Incremental analysis of real programming languages

Tim A. Wagner, Susan L. Graham
1997 Proceedings of the ACM SIGPLAN 1997 conference on Programming language design and implementation - PLDI '97  
A major research goal for compilers and environments is the automatic derivation of tools from formal specifications. However, the formal model of the language is often inadequate; in particular, LR(k) grammars are unable to describe the natural syntax of many languages, such as C ++ and Fortran, which are inherently non-deterministic. Designers of batch compilers work around such limitations by combining generated components with ad hoc techniques (for instance, performing partial type and
more » ... e analysis in tandem with parsing). Unfortunately, the complexity of incremental systems precludes the use of batch solutions. The inability to generate incremental tools for important languages inhibits the widespread use of language-rich interactive environments. We address this problem by extending the language model itself, introducing a program representation based on parse dags that is suitable for both batch and incremental analysis. Ambiguities unresolved by one stage are retained in this representation until further stages can complete the analysis, even if the resolution depends on further actions by the user. Representing ambiguity explicitly increases the number and variety of languages that can be analyzed incrementally using existing methods. To create this representation, we have developed an efficient incremental parser for general context-free grammars. Our algorithm combines Tomita's generalized LR parser with reuse of entire subtrees via state-matching. Disambiguation can occur statically, during or after parsing, or during semantic analysis (using existing incremental techniques); program errors that preclude disambiguation retain multiple interpretations indefinitely. Our representation and analyses gain efficiency by exploiting the local nature of ambiguities: for the SPEC95 C programs, the explicit representation of ambiguity requires only 0.5% additional space and less than 1% additional time during reconstruction.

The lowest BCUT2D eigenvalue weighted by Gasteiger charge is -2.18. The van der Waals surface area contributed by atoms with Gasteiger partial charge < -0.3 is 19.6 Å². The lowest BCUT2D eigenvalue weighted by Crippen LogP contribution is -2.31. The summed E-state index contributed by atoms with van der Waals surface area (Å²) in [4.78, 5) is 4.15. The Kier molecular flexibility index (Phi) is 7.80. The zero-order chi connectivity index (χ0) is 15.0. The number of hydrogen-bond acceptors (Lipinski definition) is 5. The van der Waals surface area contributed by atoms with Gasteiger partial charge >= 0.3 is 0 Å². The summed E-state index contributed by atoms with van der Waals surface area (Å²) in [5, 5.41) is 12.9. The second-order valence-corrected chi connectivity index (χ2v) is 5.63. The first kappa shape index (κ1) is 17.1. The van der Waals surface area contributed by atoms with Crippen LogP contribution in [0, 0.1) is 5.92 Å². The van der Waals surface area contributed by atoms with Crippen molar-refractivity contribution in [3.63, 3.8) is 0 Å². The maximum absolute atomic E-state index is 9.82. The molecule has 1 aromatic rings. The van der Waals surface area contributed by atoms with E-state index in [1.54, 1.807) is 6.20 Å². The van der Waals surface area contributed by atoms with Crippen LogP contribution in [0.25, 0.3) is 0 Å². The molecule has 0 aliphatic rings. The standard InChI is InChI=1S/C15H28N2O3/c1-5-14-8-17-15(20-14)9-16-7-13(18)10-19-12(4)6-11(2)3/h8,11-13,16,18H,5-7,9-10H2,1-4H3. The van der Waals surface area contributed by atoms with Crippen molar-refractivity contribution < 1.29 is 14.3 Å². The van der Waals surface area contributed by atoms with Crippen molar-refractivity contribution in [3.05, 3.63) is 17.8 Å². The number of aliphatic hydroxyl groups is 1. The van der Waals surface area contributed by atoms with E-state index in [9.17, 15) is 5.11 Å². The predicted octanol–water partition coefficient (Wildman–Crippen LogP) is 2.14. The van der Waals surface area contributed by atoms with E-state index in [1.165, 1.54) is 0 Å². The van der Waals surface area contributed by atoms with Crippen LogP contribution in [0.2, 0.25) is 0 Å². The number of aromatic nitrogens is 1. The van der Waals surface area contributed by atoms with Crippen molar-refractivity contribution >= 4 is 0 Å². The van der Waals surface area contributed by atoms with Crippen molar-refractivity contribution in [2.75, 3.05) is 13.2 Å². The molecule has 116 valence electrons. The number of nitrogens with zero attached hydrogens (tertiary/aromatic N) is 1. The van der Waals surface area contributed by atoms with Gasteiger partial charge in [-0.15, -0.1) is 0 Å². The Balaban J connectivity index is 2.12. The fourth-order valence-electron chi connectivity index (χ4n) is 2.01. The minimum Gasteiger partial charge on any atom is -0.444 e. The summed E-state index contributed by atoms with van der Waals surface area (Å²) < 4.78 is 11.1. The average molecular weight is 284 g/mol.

doi:10.1145/258915.258920 dblp:conf/pldi/WagnerG97 fatcat:6sdjeqocpjc55f5bskjh4pkiuu